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Windows MultiPoint Server 2012 Reaches RTM Status

Microsoft's Windows MultiPoint Server 2012 product hit the release-to-manufacturing (RTM) mark last week, though it is still unclear when products will be available from OEM partners.

The 60-day evaluation edition RTM software can be downloaded and installed on hardware today via this page. This evaluation edition software can be reset three more times for a total of 240 days. It's possible to activate this RTM installation later with a product key when the product is publicly available, according to Microsoft's announcement.

MultiPoint Server 2012 is a shared-resource computing solution for classroom-like settings. It enables a single PC to act as a server to multiple terminals. The aim is to reduce equipment costs, complexity and maintenance costs for organizations lacking IT personnel. A single server connects to multiple "dumb" terminals consisting of screen, keyboard and mouse via various access devices, such as "zero clients" or "thin clients." Microsoft's partners sell new host computers and access devices, although MultiPoint Server allows older PCs to be reused in the network. A new feature in MultiPoint Server 2012 is the ability to virtualize Windows 7 or Windows 8 desktops using Hyper-V, which can help in cases where there may be some device incompatibility issues.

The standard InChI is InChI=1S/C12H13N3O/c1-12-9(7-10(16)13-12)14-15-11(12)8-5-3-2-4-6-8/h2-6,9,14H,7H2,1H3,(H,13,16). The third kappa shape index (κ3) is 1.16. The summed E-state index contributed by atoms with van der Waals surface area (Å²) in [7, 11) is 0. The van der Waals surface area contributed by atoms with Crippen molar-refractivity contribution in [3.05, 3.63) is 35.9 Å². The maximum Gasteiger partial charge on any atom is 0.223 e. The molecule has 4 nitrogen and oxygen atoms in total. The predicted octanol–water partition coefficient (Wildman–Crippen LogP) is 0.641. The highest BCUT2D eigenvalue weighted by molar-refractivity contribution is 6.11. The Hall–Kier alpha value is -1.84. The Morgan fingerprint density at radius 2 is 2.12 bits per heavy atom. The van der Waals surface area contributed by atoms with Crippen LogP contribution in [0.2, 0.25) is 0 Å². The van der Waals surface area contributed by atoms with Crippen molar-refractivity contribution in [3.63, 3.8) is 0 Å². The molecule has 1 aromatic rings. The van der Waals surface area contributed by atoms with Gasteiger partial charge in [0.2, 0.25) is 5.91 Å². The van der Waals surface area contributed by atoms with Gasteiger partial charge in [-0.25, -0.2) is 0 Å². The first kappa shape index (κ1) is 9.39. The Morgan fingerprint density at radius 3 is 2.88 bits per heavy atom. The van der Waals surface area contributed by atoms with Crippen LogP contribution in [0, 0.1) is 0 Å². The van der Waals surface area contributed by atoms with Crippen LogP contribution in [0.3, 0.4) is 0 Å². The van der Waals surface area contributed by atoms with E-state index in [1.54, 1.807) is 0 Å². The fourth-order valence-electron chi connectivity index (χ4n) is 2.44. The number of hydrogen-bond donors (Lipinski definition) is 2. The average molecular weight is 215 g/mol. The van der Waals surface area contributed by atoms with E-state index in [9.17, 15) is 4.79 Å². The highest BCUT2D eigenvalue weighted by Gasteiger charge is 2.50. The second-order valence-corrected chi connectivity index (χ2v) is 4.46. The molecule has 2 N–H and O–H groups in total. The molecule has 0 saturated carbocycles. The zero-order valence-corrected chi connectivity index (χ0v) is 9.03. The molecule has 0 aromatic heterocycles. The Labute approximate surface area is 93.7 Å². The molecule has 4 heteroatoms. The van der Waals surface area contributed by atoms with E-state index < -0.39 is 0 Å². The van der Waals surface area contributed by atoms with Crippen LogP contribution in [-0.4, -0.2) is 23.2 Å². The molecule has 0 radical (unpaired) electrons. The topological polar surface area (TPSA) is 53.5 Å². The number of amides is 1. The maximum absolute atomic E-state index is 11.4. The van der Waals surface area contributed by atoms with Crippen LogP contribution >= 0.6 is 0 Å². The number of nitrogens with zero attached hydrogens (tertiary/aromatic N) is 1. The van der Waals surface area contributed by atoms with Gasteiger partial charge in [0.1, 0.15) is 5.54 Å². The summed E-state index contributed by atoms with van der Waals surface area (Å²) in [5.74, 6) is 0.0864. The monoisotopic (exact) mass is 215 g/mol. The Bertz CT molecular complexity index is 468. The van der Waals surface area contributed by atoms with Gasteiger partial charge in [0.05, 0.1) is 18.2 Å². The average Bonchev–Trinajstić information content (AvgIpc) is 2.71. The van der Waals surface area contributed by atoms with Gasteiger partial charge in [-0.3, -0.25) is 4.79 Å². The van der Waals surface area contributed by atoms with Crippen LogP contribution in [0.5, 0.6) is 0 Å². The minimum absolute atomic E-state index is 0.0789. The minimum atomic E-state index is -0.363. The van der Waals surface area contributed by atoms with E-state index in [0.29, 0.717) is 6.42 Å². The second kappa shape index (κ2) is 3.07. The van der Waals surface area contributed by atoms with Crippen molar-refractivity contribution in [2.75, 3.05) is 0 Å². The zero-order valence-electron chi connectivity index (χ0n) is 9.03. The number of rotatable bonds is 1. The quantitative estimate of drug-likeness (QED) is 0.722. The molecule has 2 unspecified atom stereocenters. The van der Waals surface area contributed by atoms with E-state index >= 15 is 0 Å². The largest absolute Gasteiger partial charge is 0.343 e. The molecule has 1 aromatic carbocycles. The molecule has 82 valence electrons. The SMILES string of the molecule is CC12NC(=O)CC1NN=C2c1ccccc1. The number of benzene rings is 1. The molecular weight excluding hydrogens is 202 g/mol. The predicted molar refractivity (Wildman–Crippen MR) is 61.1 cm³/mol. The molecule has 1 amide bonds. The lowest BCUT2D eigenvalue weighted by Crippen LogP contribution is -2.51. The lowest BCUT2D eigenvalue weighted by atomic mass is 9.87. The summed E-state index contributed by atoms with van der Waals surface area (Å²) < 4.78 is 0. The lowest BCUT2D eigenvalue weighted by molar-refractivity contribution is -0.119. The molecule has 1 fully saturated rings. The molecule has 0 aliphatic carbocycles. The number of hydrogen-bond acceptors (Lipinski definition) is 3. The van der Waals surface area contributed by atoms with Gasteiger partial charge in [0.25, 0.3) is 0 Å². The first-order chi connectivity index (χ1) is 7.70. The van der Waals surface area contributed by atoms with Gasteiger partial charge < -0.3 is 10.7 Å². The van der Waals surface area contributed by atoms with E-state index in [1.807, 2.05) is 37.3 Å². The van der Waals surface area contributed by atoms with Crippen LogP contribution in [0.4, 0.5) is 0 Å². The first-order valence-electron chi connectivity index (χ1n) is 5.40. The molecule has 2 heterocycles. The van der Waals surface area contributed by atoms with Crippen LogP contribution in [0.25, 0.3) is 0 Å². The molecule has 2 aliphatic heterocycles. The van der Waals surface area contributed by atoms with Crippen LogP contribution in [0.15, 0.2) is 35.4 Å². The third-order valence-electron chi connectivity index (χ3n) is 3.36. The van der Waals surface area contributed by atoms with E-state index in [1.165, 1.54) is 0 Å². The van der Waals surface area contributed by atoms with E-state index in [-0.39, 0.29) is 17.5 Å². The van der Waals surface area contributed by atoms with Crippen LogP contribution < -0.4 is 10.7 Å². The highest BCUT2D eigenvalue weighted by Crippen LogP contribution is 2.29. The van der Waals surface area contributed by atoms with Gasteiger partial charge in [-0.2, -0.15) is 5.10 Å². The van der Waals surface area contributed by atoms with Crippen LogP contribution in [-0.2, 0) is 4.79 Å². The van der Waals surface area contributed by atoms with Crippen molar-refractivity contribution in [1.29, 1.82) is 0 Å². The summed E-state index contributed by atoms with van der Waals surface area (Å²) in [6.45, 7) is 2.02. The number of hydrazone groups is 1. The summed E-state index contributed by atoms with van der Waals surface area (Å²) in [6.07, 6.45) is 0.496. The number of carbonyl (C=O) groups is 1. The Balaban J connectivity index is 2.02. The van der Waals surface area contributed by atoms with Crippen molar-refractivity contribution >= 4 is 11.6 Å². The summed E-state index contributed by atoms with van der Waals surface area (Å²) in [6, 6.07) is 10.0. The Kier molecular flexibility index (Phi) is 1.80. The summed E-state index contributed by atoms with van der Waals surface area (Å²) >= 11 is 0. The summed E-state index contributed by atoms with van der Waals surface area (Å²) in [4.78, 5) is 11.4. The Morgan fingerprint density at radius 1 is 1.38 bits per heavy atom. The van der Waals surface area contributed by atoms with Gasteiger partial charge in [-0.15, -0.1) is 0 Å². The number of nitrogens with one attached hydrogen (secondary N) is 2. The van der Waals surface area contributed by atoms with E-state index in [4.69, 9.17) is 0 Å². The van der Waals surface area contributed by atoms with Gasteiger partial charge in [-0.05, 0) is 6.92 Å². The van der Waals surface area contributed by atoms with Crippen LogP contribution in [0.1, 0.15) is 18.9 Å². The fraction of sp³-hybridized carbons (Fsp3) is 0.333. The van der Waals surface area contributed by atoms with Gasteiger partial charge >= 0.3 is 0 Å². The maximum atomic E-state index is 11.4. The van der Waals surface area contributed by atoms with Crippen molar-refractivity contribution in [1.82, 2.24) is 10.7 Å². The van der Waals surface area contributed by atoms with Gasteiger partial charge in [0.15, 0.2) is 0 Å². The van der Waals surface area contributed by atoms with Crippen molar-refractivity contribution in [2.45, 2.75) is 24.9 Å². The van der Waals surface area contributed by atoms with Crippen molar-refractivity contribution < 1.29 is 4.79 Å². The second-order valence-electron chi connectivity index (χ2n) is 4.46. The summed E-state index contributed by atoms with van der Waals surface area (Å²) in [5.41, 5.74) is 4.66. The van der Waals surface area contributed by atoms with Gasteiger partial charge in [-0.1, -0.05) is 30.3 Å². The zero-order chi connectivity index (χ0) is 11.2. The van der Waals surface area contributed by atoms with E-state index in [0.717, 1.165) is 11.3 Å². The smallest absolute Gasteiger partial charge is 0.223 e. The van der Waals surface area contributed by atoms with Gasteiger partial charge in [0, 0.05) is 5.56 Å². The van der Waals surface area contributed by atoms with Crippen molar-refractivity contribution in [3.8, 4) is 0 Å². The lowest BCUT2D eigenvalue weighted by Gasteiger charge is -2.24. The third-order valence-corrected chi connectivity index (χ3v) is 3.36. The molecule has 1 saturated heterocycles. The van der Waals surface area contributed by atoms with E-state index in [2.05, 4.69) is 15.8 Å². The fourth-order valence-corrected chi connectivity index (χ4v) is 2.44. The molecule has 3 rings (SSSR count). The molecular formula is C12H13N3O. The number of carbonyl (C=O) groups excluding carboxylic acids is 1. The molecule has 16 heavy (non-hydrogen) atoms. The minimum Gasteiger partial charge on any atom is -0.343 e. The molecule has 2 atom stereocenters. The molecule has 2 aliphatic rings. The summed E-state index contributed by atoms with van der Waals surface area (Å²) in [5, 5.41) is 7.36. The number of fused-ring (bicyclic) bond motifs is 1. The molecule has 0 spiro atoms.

It doesn't appear that many new features were added to MultiPoint Server 2012 since the beta was announced in July. The server supports Windows 8 touch experiences for terminals with "direct video connect stations," according to Microsoft's announcement. Windows 7 and Windows 8 PCs can be added to a MultiPoint network via a software connector.

IT management and classroom administration tasks are now separated in MultiPoint Server 2012. Management is carried out by administrators through the MultiPoint Manager interface. Classroom tasks are allocated by instructors using the new MultiPoint Dashboard. With the new server, it's now possible to share the MultiPoint Dashboard with other users without also sharing network administration capabilities.

Another perk in MultiPoint Server 2012 is the ability to set up "disk protection" for the network. This feature will remove any changes made during a session and restore the system back to "a known good state on every boot," according to Microsoft's announcement.

It's not clear if Microsoft will have any new licensing changes with MultiPoint Server 2012. The licensing described for the earlier product followed the model of Microsoft's Remote Desktop Services licensing. The server requires a MultiPoint Server license. Each individual station requires both a Windows Server Client Access License (CAL) and a Windows MultiPoint Server CAL. Application licensing, such as Microsoft Office, is an extra licensing cost.

MultiPoint Server may not be able to run all apps. However, in general, it can run apps that are known to work with Remote Desktop Services, according to Microsoft's description.

The earlier MultiPoint Server product was capable of supporting up to 20 stations. However, the hardware has to be more robust to support more users on the network or to support video-intensive applications, according to this Microsoft blog post.

About the Author

Kurt Mackie is online news editor for the 1105 Enterprise Computing Group.

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